Because buying a new home is a major investment, potential homeowners should make sure that they are doing their homework before they decide to make a purchase. Even though it is an exciting time for those who are looking for their dream home, this can also be a frightening experience for those who do not know what to expect. From identifying major problems in the home during a home inspection to gathering all of the info that a mortgage loan offer needs to approve the home loan, there are so many different things that must be done before the homeowner receives their key. In fact, there is a long laundry list of items that must be considered carefully. Some of the most crucial is when nearing closing. So, what is closing and what does it entail?
What is Closing?
Closing can be described as the final phase of the real estate process. It is when the buyer, the seller, attorneys and others who play key roles in this deal come to the table to solidify the terms of the sale. This meeting is set on a pre-established date (normally scheduled 2 weeks after the offer for the home or property has been accepted) and must be attended by all essential parties involved.
Everyone who attends must come well prepared with their part of these negotiations complete in order for the deal to be closed at this time. In short, this is when the seller of the property transfers possession to the buyer. Therefore, every detail of a clean transaction must be taken care of before the deal is complete. In general, every element of this contract must be covered properly including giving the appropriate amounts in checks, sending bank transfers and addressing all closing costs.
What are Closing Costs?
Before getting to closing, the buyer and the seller are normally presented with many different types of paperwork. From looking over forms that need to be filled out correctly to reviewing numerous contracts that will affect the overall deal, it is important for buyers to pay close attention to the costs. Especially, because they can add up quickly over time and they may see them again at closing time. So, what are the closing costs? Typically, closing costs can be described as a lengthy listing of fees, taxes, insurance costs and the like. Though these costs will vary from one closing transaction to another, the average costs adds up to approximately 3% to 6% of the mortgage. It is also important to note that the law governs the disclosure of these amounts since they have to be provided to the buyer at a specified time during the application process. Some of the common costs are listed below.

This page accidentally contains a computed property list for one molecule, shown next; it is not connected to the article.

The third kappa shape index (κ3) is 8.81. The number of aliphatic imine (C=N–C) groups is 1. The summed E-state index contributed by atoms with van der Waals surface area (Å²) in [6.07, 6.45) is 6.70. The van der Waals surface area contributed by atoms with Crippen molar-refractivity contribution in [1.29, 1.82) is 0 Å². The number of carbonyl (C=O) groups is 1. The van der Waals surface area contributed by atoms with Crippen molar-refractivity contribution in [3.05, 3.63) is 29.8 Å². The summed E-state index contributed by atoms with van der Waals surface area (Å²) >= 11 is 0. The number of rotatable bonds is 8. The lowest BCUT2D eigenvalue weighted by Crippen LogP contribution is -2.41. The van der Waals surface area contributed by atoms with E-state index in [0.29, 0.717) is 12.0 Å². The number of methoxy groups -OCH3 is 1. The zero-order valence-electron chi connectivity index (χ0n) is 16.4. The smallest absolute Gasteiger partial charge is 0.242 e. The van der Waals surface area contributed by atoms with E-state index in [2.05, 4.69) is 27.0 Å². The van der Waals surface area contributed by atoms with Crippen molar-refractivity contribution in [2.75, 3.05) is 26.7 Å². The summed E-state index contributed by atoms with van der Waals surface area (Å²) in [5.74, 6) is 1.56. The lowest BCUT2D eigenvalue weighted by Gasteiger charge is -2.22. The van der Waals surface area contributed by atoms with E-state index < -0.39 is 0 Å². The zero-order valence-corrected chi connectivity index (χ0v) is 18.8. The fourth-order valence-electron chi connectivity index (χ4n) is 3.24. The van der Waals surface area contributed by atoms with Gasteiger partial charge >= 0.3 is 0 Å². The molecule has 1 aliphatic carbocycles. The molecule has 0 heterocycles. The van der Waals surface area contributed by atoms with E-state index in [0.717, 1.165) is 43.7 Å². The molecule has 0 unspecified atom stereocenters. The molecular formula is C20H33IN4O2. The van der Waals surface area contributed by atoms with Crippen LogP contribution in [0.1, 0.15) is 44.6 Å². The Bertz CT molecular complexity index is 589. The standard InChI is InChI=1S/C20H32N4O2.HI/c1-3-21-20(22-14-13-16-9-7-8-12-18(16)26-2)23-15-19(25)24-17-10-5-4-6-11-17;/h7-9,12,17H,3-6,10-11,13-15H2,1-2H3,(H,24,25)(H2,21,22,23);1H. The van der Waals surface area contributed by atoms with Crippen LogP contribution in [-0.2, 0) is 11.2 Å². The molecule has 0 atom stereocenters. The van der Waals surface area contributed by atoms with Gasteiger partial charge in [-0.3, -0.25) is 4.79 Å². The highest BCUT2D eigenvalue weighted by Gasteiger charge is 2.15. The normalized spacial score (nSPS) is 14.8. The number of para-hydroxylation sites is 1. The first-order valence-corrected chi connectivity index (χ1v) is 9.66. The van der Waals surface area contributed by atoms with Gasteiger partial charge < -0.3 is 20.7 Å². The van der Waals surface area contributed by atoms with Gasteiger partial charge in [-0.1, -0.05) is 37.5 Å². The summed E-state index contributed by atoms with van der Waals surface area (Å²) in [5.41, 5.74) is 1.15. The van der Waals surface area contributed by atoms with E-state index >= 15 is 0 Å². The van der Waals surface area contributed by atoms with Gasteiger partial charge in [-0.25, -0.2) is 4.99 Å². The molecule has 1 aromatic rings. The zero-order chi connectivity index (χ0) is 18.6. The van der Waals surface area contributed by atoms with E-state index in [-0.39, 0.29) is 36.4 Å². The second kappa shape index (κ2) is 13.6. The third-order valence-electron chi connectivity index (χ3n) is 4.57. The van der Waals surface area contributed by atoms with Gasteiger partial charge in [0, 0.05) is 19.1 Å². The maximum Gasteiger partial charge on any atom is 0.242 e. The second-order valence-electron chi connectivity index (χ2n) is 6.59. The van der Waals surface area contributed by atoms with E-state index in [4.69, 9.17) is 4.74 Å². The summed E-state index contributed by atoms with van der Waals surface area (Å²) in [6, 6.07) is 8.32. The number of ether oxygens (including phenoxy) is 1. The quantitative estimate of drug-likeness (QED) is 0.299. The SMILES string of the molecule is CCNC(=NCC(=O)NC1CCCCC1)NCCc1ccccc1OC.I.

Homeowner’s and Hazard Insurance
In most states, the buyer of the new home is required to pay their first year of insurance premiums in advance. Therefore, this is also included as part of closing costs expenses. The primary purpose of this type of provision is to protect both the new home owner and the lender in the event that there is damage to the home.
Processing fees vary with each lender and entails paying the bank for their mortgage processing services. For instance, the buyers will be paying for the processing of their application, credit checks and other services that they offer. In general, these amounts may range from $400 – $500, based on the bank’s norm.
The appraisal fee is normally a staple in the closing process since banks will require an appraisal of the home before approving the loan. Which means, this is where independent appraisal agents provide these services at a specific costs to the buyer. Once the appraisal is complete, these costs are normally addressed at the closing table to ensure they are paid. Typically, these costs can be estimated at $300. Again, the amount charged varies based on the independent appraiser’s pricing.
The origination fee is an additional fee that the lender charges on top of other common application and processing fees. Specifically, when it requires additional work in preparing the loan. These fees are not always included in the closing costs. So, it is important for the buyer to discuss these fees and terms of payment with their lenders in advance.
Document preparation fee
The document preparation fee is included in all closings. This fee pays for all of the documents prepared in closing. It’s normally a flat rate or a percentage of the loan (occasionally add in as less than 1% ).
Attorney fees are also paid at closing. Since the services that they provide involves making sure everything is been done properly and according to the law, they play an all-encompassing role. For instance, they are responsible for reviewing contracts and ensuring all fees are collected during the closing process. These fees may also vary substantially based on the law firm’s pricing, which can range from $500 to $1500 and more.
Based on the timing, prepaid interest may also be included as a part of the closing costs. Which means, even though the first payment for the mortgage is not due until one month from the closing date, interest during this time is still accruing and must be paid. To avoid this type of payment at the closing table, some buyers will set the date of their closing on the end of the month.
When buying a new home, most first time buyers are not familiar with the meaning of closing costs nor what these associated costs include. Therefore, it is important that they are actively engaged in asking a lot of questions about the costs of the services provided during these time frames. Since some closings costs are standard and others are not, it is a good practice for potential home buyers to keep a record of what they are paying for in advance. Many of which can be embedded in services and fees charged by the mortgage company, real estate agents, attorneys, home inspectors, independent appraisal agents and others who have a stake in making sure the entire buying and selling experience runs smoothly.
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